Debbie Tschirgi’s white paper provides more impressive specifics. Tschirgi cites a study conducted by Laurie Allen, an educational audiologist in Dubuque, IA, who surveyed 334 students in grades 1 to 6 about amplified classrooms. The study found that:
- 93 percent of students liked when the teacher used the sound system.
- 95 percent said it was easier to hear the teacher when the speakers were on.
- 87 percent said they do better when the speakers are on.
Tschirgi points out that although classroom amplification systems have long been used to help hearing-impaired students, the research indicates that there are benefits in store for students with normal hearing ability also. She writes, “The rationale…is simple: How well children hear their teacher affects how well they learn…. Sound amplification is a cost effective way to improve classroom acoustics so that all students can learn to their potential.”
As ever, though, the best testimony comes from the audience of student users. Cassandra, a sixth-grader at Ocoee Middle School, says that the poor acoustics in her in elementary school classroom caused her “to miss a lot of things,” even though she has no medical hearing problems and usually sat near the front of the room. After class, she’d ask the teacher to repeat some of the information, but it wasn’t as good as getting it the first time. Alexis, an Ocoee eighth-grader, says that in addition to all the noise in her elementary school classroom—such as air conditioning— sometimes teachers would turn their backs when writing on the blackboard, and it would be even more difficult to hear them.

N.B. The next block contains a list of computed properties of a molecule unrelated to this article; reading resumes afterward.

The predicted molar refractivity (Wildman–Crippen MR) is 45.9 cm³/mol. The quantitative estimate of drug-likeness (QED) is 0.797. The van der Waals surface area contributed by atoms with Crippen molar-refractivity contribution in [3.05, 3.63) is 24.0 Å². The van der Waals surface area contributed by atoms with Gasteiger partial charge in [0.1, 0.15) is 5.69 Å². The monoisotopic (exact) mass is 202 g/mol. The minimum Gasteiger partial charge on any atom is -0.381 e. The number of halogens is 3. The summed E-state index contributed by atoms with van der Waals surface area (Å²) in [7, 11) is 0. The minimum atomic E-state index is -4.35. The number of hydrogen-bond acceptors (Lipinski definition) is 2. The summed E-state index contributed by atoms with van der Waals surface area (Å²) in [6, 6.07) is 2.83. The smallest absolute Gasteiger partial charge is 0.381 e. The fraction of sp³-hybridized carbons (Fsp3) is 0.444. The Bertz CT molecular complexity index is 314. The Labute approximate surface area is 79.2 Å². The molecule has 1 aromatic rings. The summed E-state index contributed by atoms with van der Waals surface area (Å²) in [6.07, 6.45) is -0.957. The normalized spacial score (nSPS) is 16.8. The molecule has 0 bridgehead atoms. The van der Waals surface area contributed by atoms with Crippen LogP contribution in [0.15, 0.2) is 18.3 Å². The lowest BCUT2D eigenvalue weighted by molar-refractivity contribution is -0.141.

At Ocoee, things are different. Alexis says that when she first came into an audio-enhanced room, “I was pretty surprised— you could hear throughout the whole entire room.” And Cassandra says that audio enhancement “made note-taking a lot easier for me.” She explains that particularly in science class, students have to watch PowerPoint presentations and listen to the teacher at the same time; audio enhancement makes it easier to do that. “It really does help the kids out,” she says. “It really does make a difference.”
:: web extra ::For more information on this topic, visit T.H.E. Journal and search by the keyword audio.
Neal Starkman is a freelance writer based in Seattle.
This article originally appeared in the 06/01/2007 issue of THE Journal.